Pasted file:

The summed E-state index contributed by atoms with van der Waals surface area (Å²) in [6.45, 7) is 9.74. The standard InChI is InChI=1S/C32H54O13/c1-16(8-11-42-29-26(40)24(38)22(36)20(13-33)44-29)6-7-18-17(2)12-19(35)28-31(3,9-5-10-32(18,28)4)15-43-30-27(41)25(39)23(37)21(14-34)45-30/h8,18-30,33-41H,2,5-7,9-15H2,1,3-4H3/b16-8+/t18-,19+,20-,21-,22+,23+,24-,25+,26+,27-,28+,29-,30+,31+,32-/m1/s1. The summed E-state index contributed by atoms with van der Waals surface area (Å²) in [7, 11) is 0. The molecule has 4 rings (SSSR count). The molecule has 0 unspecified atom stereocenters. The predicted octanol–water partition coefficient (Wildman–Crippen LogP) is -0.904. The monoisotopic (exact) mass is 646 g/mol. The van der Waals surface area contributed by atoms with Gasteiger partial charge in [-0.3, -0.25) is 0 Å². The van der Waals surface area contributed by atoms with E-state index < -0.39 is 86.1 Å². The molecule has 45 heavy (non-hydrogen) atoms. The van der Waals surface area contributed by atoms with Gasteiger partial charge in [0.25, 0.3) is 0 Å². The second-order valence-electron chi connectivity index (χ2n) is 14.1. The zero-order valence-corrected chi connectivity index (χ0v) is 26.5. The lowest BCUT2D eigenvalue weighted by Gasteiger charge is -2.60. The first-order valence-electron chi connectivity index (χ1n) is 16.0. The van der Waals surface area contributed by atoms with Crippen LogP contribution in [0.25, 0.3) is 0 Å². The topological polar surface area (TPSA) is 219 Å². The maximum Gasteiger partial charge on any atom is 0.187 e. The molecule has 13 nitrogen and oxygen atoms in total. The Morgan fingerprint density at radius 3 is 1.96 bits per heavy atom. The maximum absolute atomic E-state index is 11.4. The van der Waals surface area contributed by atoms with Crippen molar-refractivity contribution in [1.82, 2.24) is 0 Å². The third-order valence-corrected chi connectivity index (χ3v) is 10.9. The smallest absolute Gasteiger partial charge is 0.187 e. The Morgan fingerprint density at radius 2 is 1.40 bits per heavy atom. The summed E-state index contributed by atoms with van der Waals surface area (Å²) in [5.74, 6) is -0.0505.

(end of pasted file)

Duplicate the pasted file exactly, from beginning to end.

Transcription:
The summed E-state index contributed by atoms with van der Waals surface area (Å²) in [6.45, 7) is 9.74. The standard InChI is InChI=1S/C32H54O13/c1-16(8-11-42-29-26(40)24(38)22(36)20(13-33)44-29)6-7-18-17(2)12-19(35)28-31(3,9-5-10-32(18,28)4)15-43-30-27(41)25(39)23(37)21(14-34)45-30/h8,18-30,33-41H,2,5-7,9-15H2,1,3-4H3/b16-8+/t18-,19+,20-,21-,22+,23+,24-,25+,26+,27-,28+,29-,30+,31+,32-/m1/s1. The summed E-state index contributed by atoms with van der Waals surface area (Å²) in [7, 11) is 0. The molecule has 4 rings (SSSR count). The molecule has 0 unspecified atom stereocenters. The predicted octanol–water partition coefficient (Wildman–Crippen LogP) is -0.904. The monoisotopic (exact) mass is 646 g/mol. The van der Waals surface area contributed by atoms with Gasteiger partial charge in [-0.3, -0.25) is 0 Å². The van der Waals surface area contributed by atoms with E-state index < -0.39 is 86.1 Å². The molecule has 45 heavy (non-hydrogen) atoms. The van der Waals surface area contributed by atoms with Gasteiger partial charge in [0.25, 0.3) is 0 Å². The second-order valence-electron chi connectivity index (χ2n) is 14.1. The zero-order valence-corrected chi connectivity index (χ0v) is 26.5. The lowest BCUT2D eigenvalue weighted by Gasteiger charge is -2.60. The first-order valence-electron chi connectivity index (χ1n) is 16.0. The van der Waals surface area contributed by atoms with Crippen LogP contribution in [0.25, 0.3) is 0 Å². The topological polar surface area (TPSA) is 219 Å². The maximum Gasteiger partial charge on any atom is 0.187 e. The molecule has 13 nitrogen and oxygen atoms in total. The Morgan fingerprint density at radius 3 is 1.96 bits per heavy atom. The maximum absolute atomic E-state index is 11.4. The van der Waals surface area contributed by atoms with Crippen molar-refractivity contribution in [1.82, 2.24) is 0 Å². The third-order valence-corrected chi connectivity index (χ3v) is 10.9. The smallest absolute Gasteiger partial charge is 0.187 e. The Morgan fingerprint density at radius 2 is 1.40 bits per heavy atom. The summed E-state index contributed by atoms with van der Waals surface area (Å²) in [5.74, 6) is -0.0505.